Although USC lost all four of its starting linebackers to the NFL draft last spring, the Trojans coaching staff promised there wouldn't be a drop-off at that position this fall.
And for the first seven weeks of the season, there wasn't.
But the last month has been a tough one for the USC defense, which gave up 111 points in three games -- just six fewer points than the Trojans gave up in all 13 of their games last season.
It was a different story Saturday, however, with junior Malcolm Smith, sophomore Chris Galippo and freshman Devon Kennard keying a stout defensive effort in a 28-7 win over UCLA.
"I'm really proud of the whole group," USC Coach Pete Carroll said. "It was huge for us to continue to keep the score down and not really give them a chance to get going. We put together a really good game on defense."
Smith returned a first-quarter interception 62 yards for USC's first touchdown, Kennard pressured UCLA quarterback Kevin Prince into a third-quarter interception that set up USC's second touchdown and Smith (a game-high 15), Kennard (six) and Galippo (five) combined for 21 tackles as the Trojans came within 5:41 of their first shutout in nearly 13 months.
Not bad for a threesome that was starting together for the first time this season, with Kennard having just recently moved from the defensive end to replace Michael Morgan, the only Trojans linebacker to have started a game before this season.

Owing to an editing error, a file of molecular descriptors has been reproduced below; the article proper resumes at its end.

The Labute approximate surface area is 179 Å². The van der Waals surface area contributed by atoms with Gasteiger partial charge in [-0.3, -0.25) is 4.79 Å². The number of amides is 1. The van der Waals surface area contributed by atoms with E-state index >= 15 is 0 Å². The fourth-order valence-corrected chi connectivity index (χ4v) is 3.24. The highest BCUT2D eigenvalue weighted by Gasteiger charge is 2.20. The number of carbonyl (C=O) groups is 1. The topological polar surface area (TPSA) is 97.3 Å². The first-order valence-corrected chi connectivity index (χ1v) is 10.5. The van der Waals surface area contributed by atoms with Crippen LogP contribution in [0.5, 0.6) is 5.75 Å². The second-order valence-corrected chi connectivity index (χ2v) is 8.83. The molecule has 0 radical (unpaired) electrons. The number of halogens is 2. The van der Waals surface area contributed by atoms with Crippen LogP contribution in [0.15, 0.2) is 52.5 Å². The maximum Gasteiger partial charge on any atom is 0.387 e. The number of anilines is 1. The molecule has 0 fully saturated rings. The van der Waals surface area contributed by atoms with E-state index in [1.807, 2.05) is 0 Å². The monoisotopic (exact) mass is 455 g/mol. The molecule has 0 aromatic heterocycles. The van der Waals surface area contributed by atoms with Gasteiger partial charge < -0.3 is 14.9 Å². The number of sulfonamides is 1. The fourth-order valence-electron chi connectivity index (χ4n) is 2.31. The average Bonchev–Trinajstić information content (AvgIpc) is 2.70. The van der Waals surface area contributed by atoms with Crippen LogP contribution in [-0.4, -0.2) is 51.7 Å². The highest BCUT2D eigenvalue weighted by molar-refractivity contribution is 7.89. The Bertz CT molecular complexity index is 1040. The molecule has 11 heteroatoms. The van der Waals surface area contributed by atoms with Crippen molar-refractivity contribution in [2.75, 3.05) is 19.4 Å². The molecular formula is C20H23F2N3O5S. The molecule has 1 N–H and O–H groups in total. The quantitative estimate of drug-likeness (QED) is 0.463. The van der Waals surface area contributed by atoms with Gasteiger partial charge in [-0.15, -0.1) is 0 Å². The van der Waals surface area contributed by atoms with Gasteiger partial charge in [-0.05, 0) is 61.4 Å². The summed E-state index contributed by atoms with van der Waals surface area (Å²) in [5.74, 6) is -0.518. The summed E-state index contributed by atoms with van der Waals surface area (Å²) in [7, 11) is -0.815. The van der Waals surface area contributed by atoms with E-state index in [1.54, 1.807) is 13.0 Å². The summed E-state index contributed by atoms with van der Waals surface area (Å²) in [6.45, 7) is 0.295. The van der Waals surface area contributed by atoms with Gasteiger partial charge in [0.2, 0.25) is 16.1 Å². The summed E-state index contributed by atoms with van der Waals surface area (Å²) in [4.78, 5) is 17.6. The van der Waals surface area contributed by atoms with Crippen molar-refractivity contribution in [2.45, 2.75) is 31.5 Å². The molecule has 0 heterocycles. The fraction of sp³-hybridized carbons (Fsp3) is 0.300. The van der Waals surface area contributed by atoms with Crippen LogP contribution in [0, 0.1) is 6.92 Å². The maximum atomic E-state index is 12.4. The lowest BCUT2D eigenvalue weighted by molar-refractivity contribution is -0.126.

All of which was good news for a defense that started the night with a safety, Taylor Mays, leading the team in tackles.
Last season the Trojans' top four tacklers -- Rey Maualuga, Brian Cushing, Kaluka Maiava and Clay Matthews -- were all linebackers.
This year's group has had some rough patches, though. Smith missed four starts with ankle and shoulder injuries. And Kennard missed two games before making his second start Saturday.
Against UCLA, both made up for lost time.
"He was all over the field," Carroll said of Smith. "Playing without Malcolm . . . really affected us. He's a guy that was one of our core guys. And when we lost him for a few weeks in there, it was a big challenge for us."
As a result the Trojan defense was as good against UCLA as it had been bad in a 55-point shellacking against Stanford, with Will Harris' third-quarter interception leading to the first of two Allen Bradford touchdown runs and Josh Pinkard's fourth-quarter interception halting a UCLA drive deep in USC territory when the game was still close.
The Trojans thoroughly frustrated Prince, UCLA's redshirt freshman quarterback, who completed just 10 of 22 passes before going to the sidelines to stay early in the second half after a hard tackle by Everson Griffin.
USC's offense came to life shortly after that, scoring the final two touchdowns.